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Alternative fuels

  1. Oct 11, 2006 #1
    Why can we not use normal alcohols such as ethanol or methanol for the purpose of running our vehicles?
    is there any particular problem?
     
  2. jcsd
  3. Oct 11, 2006 #2

    russ_watters

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    Cost and availability.
     
  4. Oct 11, 2006 #3
    what do you mean by cost and availibility.
    its cheaper to produce alcohol from sugar and other waste products. methanol is hell cheaper than oil
     
  5. Oct 11, 2006 #4

    Danger

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    I don't know about ethanol, but there's no physical reason not to use methanol. Lots of vehicles run on it already, including high-power racers, and even 25 years ago Mohawk gasoline was blended with it. I had to use that in my Roadrunner to boost the octane level. There would be engine tuning modifications needed for the pure stuff.
    One potential problem is a safety issue. Alcohol burns with invisible flames, so passengers and rescue workers wouldn't know if there was a vehicle fire in the event of a crash or a fuel spill at a filling station. Maybe an additive would cure that.
     
    Last edited: Oct 11, 2006
  6. Oct 11, 2006 #5

    Mech_Engineer

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    Of course the first big reason is infrastructure. We just don't have the capability to make enough alcohol for everyone right now.

    The next big reason is the chemical energy stored in them. Because gasoline has excellent energy density (as does diesel), vehicles running off of alcohols will get worse gas mileage. biodiesel's energy content is also lower than petro-diesel, which accounts for why diesels trucks running off of biodiesel get worse mileage; however, the drop is less significant than gasoline to ethanol, and biodiesel has a much higher content than alcohol. Hydrogen is an even worse option in terms of combustion, because it only contains about 12 kilojoules per liter at STP, far less than any of the other options.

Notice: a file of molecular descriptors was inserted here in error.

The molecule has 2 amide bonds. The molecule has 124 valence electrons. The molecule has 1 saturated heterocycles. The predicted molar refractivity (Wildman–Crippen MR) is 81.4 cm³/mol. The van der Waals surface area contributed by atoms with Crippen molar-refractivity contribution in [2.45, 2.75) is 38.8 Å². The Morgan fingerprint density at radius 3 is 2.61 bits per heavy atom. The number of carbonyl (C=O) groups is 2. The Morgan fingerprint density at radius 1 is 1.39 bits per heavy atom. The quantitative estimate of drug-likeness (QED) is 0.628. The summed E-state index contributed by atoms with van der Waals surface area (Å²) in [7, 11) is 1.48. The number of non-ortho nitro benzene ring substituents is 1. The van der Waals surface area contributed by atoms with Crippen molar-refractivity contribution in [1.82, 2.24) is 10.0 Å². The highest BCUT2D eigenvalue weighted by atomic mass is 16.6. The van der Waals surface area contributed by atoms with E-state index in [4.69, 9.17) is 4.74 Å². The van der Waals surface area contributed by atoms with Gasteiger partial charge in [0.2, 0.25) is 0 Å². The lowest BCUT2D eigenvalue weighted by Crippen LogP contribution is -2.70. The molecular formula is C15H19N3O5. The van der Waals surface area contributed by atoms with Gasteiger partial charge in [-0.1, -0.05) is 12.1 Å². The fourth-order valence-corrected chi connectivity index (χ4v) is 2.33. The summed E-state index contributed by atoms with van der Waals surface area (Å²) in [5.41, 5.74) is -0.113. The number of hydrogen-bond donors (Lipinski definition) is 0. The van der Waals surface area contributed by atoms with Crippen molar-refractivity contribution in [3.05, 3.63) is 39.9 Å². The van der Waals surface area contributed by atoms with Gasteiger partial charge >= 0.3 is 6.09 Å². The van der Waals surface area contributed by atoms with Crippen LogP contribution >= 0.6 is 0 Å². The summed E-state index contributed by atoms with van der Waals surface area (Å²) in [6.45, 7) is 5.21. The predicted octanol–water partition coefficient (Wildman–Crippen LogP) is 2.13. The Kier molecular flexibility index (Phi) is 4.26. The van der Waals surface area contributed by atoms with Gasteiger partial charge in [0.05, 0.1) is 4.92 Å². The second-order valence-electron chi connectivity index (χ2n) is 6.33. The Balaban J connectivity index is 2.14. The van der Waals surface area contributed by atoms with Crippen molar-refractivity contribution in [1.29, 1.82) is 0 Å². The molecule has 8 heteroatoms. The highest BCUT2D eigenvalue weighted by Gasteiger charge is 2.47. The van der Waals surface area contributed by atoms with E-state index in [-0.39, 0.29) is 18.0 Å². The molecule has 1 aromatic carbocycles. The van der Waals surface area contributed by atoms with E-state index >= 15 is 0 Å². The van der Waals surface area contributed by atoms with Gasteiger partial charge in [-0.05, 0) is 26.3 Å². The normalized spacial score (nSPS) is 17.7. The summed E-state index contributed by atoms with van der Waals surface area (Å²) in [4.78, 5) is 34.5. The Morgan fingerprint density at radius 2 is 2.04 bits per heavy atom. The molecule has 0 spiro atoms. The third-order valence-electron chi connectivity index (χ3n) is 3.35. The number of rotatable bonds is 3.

Gasoline- 34.2 MJ/L
    Diesel- 38.60 MJ/L

    BioDiesel- 32.97 MJ/L

    Hydrogen- 12 kJ/L

    Methanol- 15.912 MJ/L
    Ethanol- 21.1 MJ/L


    here is an interesting presentation in PDF form that compares several different alternative fuel sources:
    Sandia National Labs Presentation
     
    Last edited: Oct 11, 2006
  7. Oct 11, 2006 #6

    LURCH

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    One of my profs at colledge (fuel and enrgy are not his field) recently pointed out that if we converted every inch of unused ground here in the US to the growth of corn, and used all that corn just to make alchahaul, we could produce enough to supply approximately 1/10 of our consumption.

    Rather daunting, but this fellow may not be completely reliable for information on this topic (I think he may b a bit of a conspiracy theorist).
     
  8. Oct 11, 2006 #7

    brewnog

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    Maybe not exactly the right numbers Lurch, but the fact that we don't have nearly enough arable land to develop an alcohol economy based upon traditional methods are well documented, i.e. it's a valid point.
     
  9. Oct 11, 2006 #8